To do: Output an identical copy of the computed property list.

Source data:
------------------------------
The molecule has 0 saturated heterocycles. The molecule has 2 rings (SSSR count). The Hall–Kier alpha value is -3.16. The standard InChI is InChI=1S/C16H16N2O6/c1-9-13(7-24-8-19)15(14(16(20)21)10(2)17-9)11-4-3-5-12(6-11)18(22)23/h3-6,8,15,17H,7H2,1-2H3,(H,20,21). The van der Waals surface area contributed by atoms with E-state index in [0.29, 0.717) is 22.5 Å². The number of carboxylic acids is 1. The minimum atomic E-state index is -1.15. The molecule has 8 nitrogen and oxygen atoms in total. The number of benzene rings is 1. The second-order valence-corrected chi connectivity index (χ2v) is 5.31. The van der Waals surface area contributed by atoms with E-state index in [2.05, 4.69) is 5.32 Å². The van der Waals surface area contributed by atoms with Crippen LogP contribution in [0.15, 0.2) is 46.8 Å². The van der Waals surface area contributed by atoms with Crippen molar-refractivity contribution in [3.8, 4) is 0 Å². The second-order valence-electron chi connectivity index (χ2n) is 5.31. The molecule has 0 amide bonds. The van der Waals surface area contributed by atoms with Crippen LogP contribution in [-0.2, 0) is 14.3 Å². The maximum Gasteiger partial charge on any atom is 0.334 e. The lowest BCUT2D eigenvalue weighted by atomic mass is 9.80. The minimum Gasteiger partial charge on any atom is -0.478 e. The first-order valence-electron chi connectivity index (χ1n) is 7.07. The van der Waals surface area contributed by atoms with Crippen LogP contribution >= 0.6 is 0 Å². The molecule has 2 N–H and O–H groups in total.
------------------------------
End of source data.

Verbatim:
The molecule has 0 saturated heterocycles. The molecule has 2 rings (SSSR count). The Hall–Kier alpha value is -3.16. The standard InChI is InChI=1S/C16H16N2O6/c1-9-13(7-24-8-19)15(14(16(20)21)10(2)17-9)11-4-3-5-12(6-11)18(22)23/h3-6,8,15,17H,7H2,1-2H3,(H,20,21). The van der Waals surface area contributed by atoms with E-state index in [0.29, 0.717) is 22.5 Å². The number of carboxylic acids is 1. The minimum atomic E-state index is -1.15. The molecule has 8 nitrogen and oxygen atoms in total. The number of benzene rings is 1. The second-order valence-corrected chi connectivity index (χ2v) is 5.31. The van der Waals surface area contributed by atoms with E-state index in [2.05, 4.69) is 5.32 Å². The van der Waals surface area contributed by atoms with Crippen LogP contribution in [0.15, 0.2) is 46.8 Å². The van der Waals surface area contributed by atoms with Crippen molar-refractivity contribution in [3.8, 4) is 0 Å². The second-order valence-electron chi connectivity index (χ2n) is 5.31. The molecule has 0 amide bonds. The van der Waals surface area contributed by atoms with Crippen LogP contribution in [-0.2, 0) is 14.3 Å². The maximum Gasteiger partial charge on any atom is 0.334 e. The lowest BCUT2D eigenvalue weighted by atomic mass is 9.80. The minimum Gasteiger partial charge on any atom is -0.478 e. The first-order valence-electron chi connectivity index (χ1n) is 7.07. The van der Waals surface area contributed by atoms with Crippen LogP contribution >= 0.6 is 0 Å². The molecule has 2 N–H and O–H groups in total.